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fic: In Illyria

Another unexpected Shakespeare fic, focusing on Olivia in Twelfth Night: fill for the "secret twin/doppelganger" square on my trope_bingo card. 644 words, rated PG. This one's for [personal profile] thimpressionist.




The boy's impassioned speech pierces her grief, as nothing else has done since her brother died.

O, you should not rest
Between the elements of earth and air,
But you should pity me.


Olivia's no fool: she knows the page Cesario is only pleading his master's cause, but she's still swept away by the fervour of his imagination. The thought of being loved like that by this beautiful youth makes her feel dizzy, breathless; Maria must have laced her too tight.

“You might do much,” she says, and means Do what you will.

She has never felt like this before. Love hits her like a sickness, and the only cure is out of reach. The boy remains impervious to bribery, to charm, even to the offer of herself and her fortune. The more he urges his master's suit, the more she longs for Cesario.

His pity is worse than his scorn; she thinks he would love her if he could, but something prevents him. Some mad idea of loyalty to Orsino, when she could make Cesario his own master. He doesn't see it like that; he thinks perhaps she'd be buying him, or fears to be ruled by a woman. She doesn't care any more about ruling, or being ruled. She just wants him.

And then, unbelievably, he says yes. Looking dazed, as if he can't quite believe it himself. As if he's walking in a dream. She pinches herself to make sure it's really happening, but here is the priest, and they're exchanging vows and the man she loves is looking at her as if he's never seen her before. Cesario looks a little strange himself; perhaps she does as well, transformed by the shock of finally getting what she'd thought was unattainable.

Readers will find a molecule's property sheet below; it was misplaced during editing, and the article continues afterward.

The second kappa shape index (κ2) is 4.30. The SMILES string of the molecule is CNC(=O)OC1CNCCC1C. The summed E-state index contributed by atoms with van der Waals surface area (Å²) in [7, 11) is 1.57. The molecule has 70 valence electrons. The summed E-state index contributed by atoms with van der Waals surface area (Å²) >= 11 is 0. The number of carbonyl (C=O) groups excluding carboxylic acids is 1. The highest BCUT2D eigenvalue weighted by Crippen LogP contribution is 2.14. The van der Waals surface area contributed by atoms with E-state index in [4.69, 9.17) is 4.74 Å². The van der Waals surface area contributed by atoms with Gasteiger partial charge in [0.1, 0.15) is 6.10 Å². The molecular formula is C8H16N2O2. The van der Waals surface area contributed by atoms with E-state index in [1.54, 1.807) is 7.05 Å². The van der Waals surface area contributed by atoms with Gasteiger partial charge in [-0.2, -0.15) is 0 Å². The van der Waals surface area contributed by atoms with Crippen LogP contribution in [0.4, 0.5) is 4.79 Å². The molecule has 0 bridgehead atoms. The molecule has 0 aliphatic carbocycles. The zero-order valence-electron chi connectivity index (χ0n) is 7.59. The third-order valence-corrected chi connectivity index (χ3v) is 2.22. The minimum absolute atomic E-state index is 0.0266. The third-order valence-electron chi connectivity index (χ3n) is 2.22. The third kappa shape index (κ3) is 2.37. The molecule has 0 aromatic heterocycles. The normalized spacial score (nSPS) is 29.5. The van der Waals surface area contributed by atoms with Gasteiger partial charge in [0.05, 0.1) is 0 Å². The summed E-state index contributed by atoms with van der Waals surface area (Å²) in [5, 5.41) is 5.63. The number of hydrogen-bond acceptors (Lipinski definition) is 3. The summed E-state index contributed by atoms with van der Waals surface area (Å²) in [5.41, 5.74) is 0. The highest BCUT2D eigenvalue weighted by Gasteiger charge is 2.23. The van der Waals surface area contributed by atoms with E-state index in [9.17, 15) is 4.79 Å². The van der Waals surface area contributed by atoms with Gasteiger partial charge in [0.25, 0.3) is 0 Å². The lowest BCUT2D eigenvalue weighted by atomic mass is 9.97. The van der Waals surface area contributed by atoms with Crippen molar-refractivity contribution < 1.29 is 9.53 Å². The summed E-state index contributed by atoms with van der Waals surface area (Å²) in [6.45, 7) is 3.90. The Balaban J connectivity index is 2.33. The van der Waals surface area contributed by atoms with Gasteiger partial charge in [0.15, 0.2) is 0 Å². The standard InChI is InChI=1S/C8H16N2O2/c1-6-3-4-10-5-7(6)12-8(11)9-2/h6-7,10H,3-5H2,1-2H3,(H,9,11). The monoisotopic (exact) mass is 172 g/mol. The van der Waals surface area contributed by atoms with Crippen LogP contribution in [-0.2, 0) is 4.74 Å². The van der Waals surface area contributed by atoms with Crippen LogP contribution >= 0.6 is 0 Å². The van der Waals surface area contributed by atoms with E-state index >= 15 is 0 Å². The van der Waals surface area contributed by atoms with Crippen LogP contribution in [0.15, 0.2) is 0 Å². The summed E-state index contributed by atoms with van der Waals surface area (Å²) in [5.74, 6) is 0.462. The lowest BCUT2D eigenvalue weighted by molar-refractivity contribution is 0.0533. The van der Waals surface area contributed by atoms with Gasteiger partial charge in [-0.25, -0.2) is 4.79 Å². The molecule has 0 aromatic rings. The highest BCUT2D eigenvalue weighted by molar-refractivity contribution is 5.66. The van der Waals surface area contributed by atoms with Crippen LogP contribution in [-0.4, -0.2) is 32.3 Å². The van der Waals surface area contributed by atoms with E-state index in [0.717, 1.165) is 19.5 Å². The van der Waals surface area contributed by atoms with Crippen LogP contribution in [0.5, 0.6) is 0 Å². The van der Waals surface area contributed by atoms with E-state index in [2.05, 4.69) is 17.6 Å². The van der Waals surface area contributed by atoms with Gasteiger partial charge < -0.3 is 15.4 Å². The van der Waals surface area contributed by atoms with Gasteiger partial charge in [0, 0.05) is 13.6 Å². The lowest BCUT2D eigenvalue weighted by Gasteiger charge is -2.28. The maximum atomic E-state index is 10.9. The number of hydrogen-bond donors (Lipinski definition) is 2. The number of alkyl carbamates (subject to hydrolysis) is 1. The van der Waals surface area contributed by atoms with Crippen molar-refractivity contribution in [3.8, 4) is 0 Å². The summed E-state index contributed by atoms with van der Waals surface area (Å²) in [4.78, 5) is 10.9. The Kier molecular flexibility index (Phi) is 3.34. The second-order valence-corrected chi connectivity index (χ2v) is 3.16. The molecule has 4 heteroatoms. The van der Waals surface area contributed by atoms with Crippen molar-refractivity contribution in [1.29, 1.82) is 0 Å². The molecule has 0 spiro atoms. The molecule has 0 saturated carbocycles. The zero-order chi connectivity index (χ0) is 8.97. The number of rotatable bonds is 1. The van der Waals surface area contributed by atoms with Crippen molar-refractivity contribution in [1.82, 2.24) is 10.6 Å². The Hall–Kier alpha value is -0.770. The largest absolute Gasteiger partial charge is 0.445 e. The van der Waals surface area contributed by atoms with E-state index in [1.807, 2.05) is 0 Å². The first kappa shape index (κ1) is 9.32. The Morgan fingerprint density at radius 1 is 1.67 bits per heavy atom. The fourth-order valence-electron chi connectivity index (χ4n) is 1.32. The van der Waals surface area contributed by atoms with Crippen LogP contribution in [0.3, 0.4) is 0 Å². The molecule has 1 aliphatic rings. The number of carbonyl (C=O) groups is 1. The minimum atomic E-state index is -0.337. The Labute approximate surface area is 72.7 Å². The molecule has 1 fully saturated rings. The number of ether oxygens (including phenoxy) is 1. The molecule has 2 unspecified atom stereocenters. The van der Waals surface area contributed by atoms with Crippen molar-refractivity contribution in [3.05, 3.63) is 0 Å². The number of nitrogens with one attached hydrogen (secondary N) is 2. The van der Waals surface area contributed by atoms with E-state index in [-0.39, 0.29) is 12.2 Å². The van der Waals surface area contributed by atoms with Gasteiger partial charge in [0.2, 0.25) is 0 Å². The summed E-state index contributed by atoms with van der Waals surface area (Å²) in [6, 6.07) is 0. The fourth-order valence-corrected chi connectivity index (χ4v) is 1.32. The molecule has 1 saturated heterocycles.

She hates the hours that stretch out between now and bedtime, and yet she's nervous, too, fearing that the passion of his words to her will be unmatchable by anything their bodies can do together.

What happens is worse than anything she could have imagined. To be denied, publicly, when she calls out to him as her husband; to have Cesario declare his love for Orsino in front of her, in front of everyone. She has read of such things - the love of boys to their lords, and sometimes the other way about. But she never thought to hear it spoken of in broad daylight, by the man who'd vowed eternal constancy to her, less than two hours since. There's a ringing in her ears and she thinks she might be going to faint.

And then. And then something really impossible happens, and there are two Cesarios standing there. Her mind will hardly take it in; she says something, but she has no idea what.

Sebastian. Her husband's name is Sebastian, and the boy she fell in love with is a girl. The brother is the image of his sister, and of course he's right, the mistake is resolved now, and yet. What she fell in love with was not just that boyish beauty, but the mind that spoke those passionate words. She has no idea what this man's mind is like.

“You are betrothed both to a maid and man,” Sebastian jokes, and for a moment she can't help imagining the three of them in that strange wedding-bed: a man and a maid and a lover who is both of those things and neither. Cesario had warned Olivia right at the start, though she couldn't understand the warning: I am not what I am.

Be careful what you wish for, Olivia thinks with a shiver, looking at her strange beautiful new husband and his twin sister, still in her boy's clothes. And then the moment passes and the play moves on, a letter to read and a plot to unravel, a pairing-off of couples and a clown's sad song.



Also posted at http://fengirl88.dreamwidth.org/135774.html with comment count unavailable comments.

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